Many parents ask the question about what it means when they have been told that their child has low tone. What exactly does this mean? Can low tone change? What is all this talk about their core strength? Does this affect them in daily life?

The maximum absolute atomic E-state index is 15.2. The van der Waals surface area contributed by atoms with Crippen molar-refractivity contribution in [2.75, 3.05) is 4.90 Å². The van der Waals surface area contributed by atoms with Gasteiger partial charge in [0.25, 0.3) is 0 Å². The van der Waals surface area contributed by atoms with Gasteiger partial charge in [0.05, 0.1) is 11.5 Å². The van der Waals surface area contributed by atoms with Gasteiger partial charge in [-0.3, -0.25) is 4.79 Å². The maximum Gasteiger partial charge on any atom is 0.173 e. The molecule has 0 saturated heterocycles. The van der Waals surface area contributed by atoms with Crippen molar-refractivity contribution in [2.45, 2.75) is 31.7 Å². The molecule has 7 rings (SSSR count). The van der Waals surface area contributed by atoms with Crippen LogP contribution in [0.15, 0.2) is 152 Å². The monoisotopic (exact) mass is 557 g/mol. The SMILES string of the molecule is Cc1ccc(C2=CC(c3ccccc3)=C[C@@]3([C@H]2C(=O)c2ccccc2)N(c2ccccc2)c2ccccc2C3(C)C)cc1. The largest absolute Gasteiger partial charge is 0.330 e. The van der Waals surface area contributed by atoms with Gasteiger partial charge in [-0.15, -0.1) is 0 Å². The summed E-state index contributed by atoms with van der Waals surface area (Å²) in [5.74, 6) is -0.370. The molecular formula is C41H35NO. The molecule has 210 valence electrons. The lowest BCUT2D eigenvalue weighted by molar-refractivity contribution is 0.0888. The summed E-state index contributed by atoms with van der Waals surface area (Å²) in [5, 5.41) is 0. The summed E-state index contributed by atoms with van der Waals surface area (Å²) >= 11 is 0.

Here are the answers from an Occupational Therapy perspective… Let’s start with what muscle tone is. Muscle tone is the tension or contraction which a muscle has even in a resting position. A normal muscle tone will feel slightly ‘springy’ when the muscle belly is pressed. For example, when pressing into the middle of your bicep muscle, it feels firm but has a small amount of give before bouncing back. Our muscles are challenged throughout our day as we move, change body positions, and increase the demand on our muscles through speed of movement, control, and strength for various activities. If you have been advised by your child’s Paediatrician, Physiotherapist, Speech Pathologist or Occupational Therapist that your child has low tone, they are referring to the tension your child’s muscles hold, and they may refer to it as Hypotonia. Hypotonia can look like the following: